Managing Mobile Devices

By: (CISSP, CISA, Security+)

Publication: The Colorado Banker , March/April 2010

According to Fast Company magazine, a laptop is stolen every 53 seconds. To put that into perspective, around three and a half laptops will have been stolen while you’re reading this article. Only 3% of all stolen laptops are ever returned. If you’re like the growing number of hyper-productive Americans today, you can see a great need for laptops and other mobile devices having access to your network. Reports are revised in the passenger seat of the car; research is done while waiting for a plane; emails are read and written while waiting in line for food. It is easy to see the value in such things, but how do you balance the risk associated with allowing these devices to access your confidential and valuable information, while also allowing them to leave the safety of your office? The cost of replacing a lost or stolen laptop or iPhone is really minimal compared to the loss of information or potential unauthorized access to information. There are both technical and nontechnical solutions available to help you maintain security while still enjoying the benefits of mobile devices.

On the technical side, there are several ways to secure laptops. As with all network equipment, setting a sufficient password on the laptop prior to access will go a long way in keeping the average person out of your system. More determined attackers can bypass this protection. This is where whole disk encryption enters the scene. Whole disk encryption software will encrypt your entire C: drive and make information inaccessible without a pre-determined key. Laptops, just like all other systems, are also vulnerable to viruses and other malware, especially while connecting to unknown wireless networks. Good patch management procedures and current antivirus software with up-to-date virus defi nitions will help protect your bank’s laptops. Disabling Bluetooth discovery mode on your laptop will also provide great protection from Bluetooth hacking tools. These tools enable an attacker to view contacts or email and even enable file sharing from your laptop to theirs.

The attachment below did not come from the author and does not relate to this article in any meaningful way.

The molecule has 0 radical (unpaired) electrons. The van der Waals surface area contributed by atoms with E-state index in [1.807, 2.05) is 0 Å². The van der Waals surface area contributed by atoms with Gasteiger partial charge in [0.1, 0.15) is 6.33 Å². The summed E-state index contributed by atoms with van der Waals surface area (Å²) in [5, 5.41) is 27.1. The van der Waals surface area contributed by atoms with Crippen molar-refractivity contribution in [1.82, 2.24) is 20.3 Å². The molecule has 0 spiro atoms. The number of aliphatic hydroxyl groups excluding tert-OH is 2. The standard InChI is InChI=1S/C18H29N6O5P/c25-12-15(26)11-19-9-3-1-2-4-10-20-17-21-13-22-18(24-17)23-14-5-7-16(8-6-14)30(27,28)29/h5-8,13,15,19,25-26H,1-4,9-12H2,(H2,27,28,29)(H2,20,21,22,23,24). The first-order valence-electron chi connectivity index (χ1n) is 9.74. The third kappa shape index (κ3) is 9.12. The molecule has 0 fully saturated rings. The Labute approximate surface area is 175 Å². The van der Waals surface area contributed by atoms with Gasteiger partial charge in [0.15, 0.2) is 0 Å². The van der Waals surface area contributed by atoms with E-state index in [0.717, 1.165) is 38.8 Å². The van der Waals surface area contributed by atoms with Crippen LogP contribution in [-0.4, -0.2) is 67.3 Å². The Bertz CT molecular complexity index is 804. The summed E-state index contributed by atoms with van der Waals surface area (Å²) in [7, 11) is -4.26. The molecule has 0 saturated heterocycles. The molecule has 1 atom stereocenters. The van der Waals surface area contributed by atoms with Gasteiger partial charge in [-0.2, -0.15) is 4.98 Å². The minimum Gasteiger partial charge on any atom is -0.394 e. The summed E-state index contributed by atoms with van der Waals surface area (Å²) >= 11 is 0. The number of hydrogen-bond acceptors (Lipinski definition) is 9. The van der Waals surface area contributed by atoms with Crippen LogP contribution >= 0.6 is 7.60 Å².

Other handheld devices and smart phones like iPhones and Blackberrys are also becoming more and more prominent, introducing vulnerabilities that did not exist a few years ago. Knowing how to manage these devices from your Blackberry server or Exchange server can prevent unauthorized access to your bank information or email from a lost or stolen phone. Consider the following:

  • Enabling a password after a period of inactivity
  • Enabling remote data wipe
  • Disabling Bluetooth discovery mode

Never underestimate the value of nontechnical solutions like training, training, and training. It is said that the weakest link in any security program are the people. The reverse must then be true...that your employees can play a vital role in creating a secure network. This is especially true when managing mobile devices. Educate your users regarding the dangers of connecting to unknown wireless networks. They should never connect to an ad-hoc or peer-to-peer wireless network. On the physical side of security, train your users never to leave a laptop or handheld device unattended unless it is secured. You can use cable locks to attach your laptop to some large piece of furniture in a room. Thieves are much less likely to "sneak out" with a stolen laptop attached to an office chair. Train smart phone users to treat these phones with the care they would a laptop, taking care to not leave them lying around. This is a luxury left for those of us still using phones that are only capable of making phone calls.

Mobile devices like laptops and smart phones have greatly impacted the way we do business and the way we do life. We can continue to enjoy their convenience without sacrificing our privacy and confidentiality. We just need to be aware of the threats involved and be proactive about implementing mitigating controls.